CHARLOTTE, N.C., Dec. 27 (UPI) -- A homeowner in North Carolina says he is entitled to live in his house for free based on a verbal agreement with Countrywide Financial made in 2008.
Daniel Bailey Jr., a professional photographer, says he is sticking to the agreement he says was made with the lender that was bought by Bank of America and proved to be one of the worst bank deals ever made, Tribune Newspapers reported Friday.
Bailey said he sent a barrage of letters to Countrywide pleading for a loan modification. Former Countrywide Chief Executive Officer Angelo Mozilo then attempted to send a note to staff members, which described Bailey's pleading as a "disgusting" example of borrowers besieging Countrywide with form letters.
Mozilo accidentally sent the note to Bailey, who posted it on the Internet where it went viral and was picked up as a news story by media outlets. In quick order, reporters were camped outside Bailey's house to cover the story, the report said.
Bailey now says Countrywide cut a deal, offering to allow him to stay in his house for as long as he desired for free, as long as he would keep quiet.
Bank of America says since there is no record of the agreement, Bailey owes the bank $98,462.
BofA is threatening to foreclose on the house, but appears trapped by the odd circumstantial point that under normal circumstances the bank would have pressed forward with foreclosure proceedings long before a borrower went 62 months without making a payment.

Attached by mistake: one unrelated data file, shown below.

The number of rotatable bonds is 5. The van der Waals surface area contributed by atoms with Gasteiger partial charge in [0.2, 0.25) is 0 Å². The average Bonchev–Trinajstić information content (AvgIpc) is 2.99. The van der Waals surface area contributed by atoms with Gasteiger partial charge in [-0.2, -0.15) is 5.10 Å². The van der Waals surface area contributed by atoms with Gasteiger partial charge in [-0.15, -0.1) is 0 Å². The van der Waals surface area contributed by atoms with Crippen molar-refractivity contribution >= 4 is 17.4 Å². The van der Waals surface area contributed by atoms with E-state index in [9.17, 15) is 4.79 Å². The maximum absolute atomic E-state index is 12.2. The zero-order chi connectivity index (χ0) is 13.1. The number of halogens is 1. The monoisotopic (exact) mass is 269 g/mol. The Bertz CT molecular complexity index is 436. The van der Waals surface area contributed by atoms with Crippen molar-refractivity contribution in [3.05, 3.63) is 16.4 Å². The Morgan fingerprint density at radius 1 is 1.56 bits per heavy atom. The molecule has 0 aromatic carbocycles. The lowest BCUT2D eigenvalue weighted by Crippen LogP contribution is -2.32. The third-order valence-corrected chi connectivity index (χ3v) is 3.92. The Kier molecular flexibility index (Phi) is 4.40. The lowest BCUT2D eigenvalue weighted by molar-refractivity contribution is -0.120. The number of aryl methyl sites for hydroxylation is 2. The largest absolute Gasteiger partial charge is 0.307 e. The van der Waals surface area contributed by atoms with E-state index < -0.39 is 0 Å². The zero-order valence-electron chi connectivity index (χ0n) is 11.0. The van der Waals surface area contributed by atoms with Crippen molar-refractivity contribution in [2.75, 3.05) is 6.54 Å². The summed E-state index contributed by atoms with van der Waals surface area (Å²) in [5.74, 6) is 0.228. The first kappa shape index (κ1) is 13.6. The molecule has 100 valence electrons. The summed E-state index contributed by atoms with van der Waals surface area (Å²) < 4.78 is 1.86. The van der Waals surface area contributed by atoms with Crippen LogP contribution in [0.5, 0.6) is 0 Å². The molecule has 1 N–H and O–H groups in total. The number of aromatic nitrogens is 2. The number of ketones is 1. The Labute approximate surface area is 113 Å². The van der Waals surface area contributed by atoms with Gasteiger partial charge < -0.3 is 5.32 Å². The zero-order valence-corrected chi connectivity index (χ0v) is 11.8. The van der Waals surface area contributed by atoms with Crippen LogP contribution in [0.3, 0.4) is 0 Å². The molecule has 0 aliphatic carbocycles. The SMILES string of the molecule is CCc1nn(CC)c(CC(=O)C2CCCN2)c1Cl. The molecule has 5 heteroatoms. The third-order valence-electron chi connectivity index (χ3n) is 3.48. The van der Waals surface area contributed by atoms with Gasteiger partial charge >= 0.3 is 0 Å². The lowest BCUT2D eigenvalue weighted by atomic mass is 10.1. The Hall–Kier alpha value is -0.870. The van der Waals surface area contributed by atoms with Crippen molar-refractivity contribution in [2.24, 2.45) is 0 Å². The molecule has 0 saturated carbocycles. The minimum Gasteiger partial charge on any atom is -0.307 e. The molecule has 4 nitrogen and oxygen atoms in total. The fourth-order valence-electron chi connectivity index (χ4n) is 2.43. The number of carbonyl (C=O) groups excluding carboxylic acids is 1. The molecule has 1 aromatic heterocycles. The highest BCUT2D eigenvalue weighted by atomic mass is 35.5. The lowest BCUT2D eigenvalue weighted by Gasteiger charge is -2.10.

It would take "something very unusual" for a bank to delay moving forward on a foreclosure for that long, said Victor Moore, director of counseling at OnTrack WNC, an agency in Asheville, N.C., that helps homeowners deal with foreclosure issues, the newspaper said.
"It is unusual" for a bank to allow a borrower to go that long without paying, BofA spokeswoman Jumana Brauwens said.
The bank contends it sent letters to Bailey in 2010 offering to modify the $144,000 loan and one in 2009 that informed him he was in default.
But Bailey says he was just a innocent rube in a public relations disaster that ended with a stroke of good fortune for him.
"I knew I was sucked into something big that day, but I didn't know how big. Some powerful dude is involved; they're telling me I have to sign; the newspapers are knocking on the door and you've got 24 hours. So you grab at the lifeline -- or what they're telling you is a lifeline," he said.
The purchase of Countrywide, meanwhile, has cost BofA more than $50 billion in loan defaults and other expenses, the Tribune reported.